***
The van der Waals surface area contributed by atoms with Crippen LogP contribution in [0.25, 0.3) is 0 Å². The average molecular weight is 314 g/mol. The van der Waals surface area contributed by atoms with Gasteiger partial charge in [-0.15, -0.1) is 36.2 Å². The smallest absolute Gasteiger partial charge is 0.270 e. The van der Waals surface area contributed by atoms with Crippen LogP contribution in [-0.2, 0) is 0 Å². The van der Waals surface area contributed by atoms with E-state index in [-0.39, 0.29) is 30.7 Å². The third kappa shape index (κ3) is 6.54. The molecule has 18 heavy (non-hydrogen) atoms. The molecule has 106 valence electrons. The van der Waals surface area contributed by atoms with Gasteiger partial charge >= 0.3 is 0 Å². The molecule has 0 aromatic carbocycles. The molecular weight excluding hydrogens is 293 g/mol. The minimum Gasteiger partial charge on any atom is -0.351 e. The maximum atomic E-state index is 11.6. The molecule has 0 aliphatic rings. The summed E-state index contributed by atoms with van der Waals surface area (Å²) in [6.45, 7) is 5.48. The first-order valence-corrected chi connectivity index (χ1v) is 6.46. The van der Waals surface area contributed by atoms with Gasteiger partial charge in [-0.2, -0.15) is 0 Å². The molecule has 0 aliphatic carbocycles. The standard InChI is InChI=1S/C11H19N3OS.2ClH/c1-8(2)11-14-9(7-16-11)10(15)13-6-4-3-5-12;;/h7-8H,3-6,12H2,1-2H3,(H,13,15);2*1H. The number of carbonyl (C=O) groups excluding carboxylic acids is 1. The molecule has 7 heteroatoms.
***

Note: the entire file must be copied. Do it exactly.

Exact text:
The van der Waals surface area contributed by atoms with Crippen LogP contribution in [0.25, 0.3) is 0 Å². The average molecular weight is 314 g/mol. The van der Waals surface area contributed by atoms with Gasteiger partial charge in [-0.15, -0.1) is 36.2 Å². The smallest absolute Gasteiger partial charge is 0.270 e. The van der Waals surface area contributed by atoms with Crippen LogP contribution in [-0.2, 0) is 0 Å². The van der Waals surface area contributed by atoms with E-state index in [-0.39, 0.29) is 30.7 Å². The third kappa shape index (κ3) is 6.54. The molecule has 18 heavy (non-hydrogen) atoms. The molecule has 106 valence electrons. The van der Waals surface area contributed by atoms with Gasteiger partial charge >= 0.3 is 0 Å². The molecule has 0 aromatic carbocycles. The molecular weight excluding hydrogens is 293 g/mol. The minimum Gasteiger partial charge on any atom is -0.351 e. The maximum atomic E-state index is 11.6. The molecule has 0 aliphatic rings. The summed E-state index contributed by atoms with van der Waals surface area (Å²) in [6.45, 7) is 5.48. The first-order valence-corrected chi connectivity index (χ1v) is 6.46. The van der Waals surface area contributed by atoms with Gasteiger partial charge in [-0.2, -0.15) is 0 Å². The molecule has 0 aliphatic carbocycles. The standard InChI is InChI=1S/C11H19N3OS.2ClH/c1-8(2)11-14-9(7-16-11)10(15)13-6-4-3-5-12;;/h7-8H,3-6,12H2,1-2H3,(H,13,15);2*1H. The number of carbonyl (C=O) groups excluding carboxylic acids is 1. The molecule has 7 heteroatoms.